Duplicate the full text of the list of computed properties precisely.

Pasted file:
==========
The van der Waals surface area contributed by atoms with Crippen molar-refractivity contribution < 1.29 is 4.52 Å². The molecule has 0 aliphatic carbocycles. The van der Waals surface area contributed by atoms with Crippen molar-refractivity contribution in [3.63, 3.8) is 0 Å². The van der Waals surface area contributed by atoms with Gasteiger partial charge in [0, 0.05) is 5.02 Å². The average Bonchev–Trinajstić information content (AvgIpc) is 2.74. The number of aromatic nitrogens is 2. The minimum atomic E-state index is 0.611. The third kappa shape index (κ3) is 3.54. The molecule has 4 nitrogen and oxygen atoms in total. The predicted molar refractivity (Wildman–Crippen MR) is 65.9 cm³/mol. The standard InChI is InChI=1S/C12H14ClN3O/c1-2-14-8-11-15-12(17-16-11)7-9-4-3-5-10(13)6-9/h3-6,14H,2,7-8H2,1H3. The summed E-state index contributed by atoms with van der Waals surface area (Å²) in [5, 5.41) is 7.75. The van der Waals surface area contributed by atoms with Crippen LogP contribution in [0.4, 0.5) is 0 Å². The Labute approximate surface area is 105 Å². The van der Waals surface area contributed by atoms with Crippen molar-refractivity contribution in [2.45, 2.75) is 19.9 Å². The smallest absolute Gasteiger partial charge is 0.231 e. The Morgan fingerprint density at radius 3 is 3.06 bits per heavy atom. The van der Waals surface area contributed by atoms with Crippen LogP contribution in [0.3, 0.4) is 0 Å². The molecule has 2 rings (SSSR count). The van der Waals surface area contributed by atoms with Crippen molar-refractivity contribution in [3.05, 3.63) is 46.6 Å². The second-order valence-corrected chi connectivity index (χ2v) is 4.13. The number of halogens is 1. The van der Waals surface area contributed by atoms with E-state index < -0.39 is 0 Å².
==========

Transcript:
The van der Waals surface area contributed by atoms with Crippen molar-refractivity contribution < 1.29 is 4.52 Å². The molecule has 0 aliphatic carbocycles. The van der Waals surface area contributed by atoms with Crippen molar-refractivity contribution in [3.63, 3.8) is 0 Å². The van der Waals surface area contributed by atoms with Gasteiger partial charge in [0, 0.05) is 5.02 Å². The average Bonchev–Trinajstić information content (AvgIpc) is 2.74. The number of aromatic nitrogens is 2. The minimum atomic E-state index is 0.611. The third kappa shape index (κ3) is 3.54. The molecule has 4 nitrogen and oxygen atoms in total. The predicted molar refractivity (Wildman–Crippen MR) is 65.9 cm³/mol. The standard InChI is InChI=1S/C12H14ClN3O/c1-2-14-8-11-15-12(17-16-11)7-9-4-3-5-10(13)6-9/h3-6,14H,2,7-8H2,1H3. The summed E-state index contributed by atoms with van der Waals surface area (Å²) in [5, 5.41) is 7.75. The van der Waals surface area contributed by atoms with Crippen LogP contribution in [0.4, 0.5) is 0 Å². The Labute approximate surface area is 105 Å². The van der Waals surface area contributed by atoms with Crippen molar-refractivity contribution in [2.45, 2.75) is 19.9 Å². The smallest absolute Gasteiger partial charge is 0.231 e. The Morgan fingerprint density at radius 3 is 3.06 bits per heavy atom. The van der Waals surface area contributed by atoms with Crippen LogP contribution in [0.3, 0.4) is 0 Å². The molecule has 2 rings (SSSR count). The van der Waals surface area contributed by atoms with Crippen molar-refractivity contribution in [3.05, 3.63) is 46.6 Å². The second-order valence-corrected chi connectivity index (χ2v) is 4.13. The number of halogens is 1. The van der Waals surface area contributed by atoms with E-state index < -0.39 is 0 Å².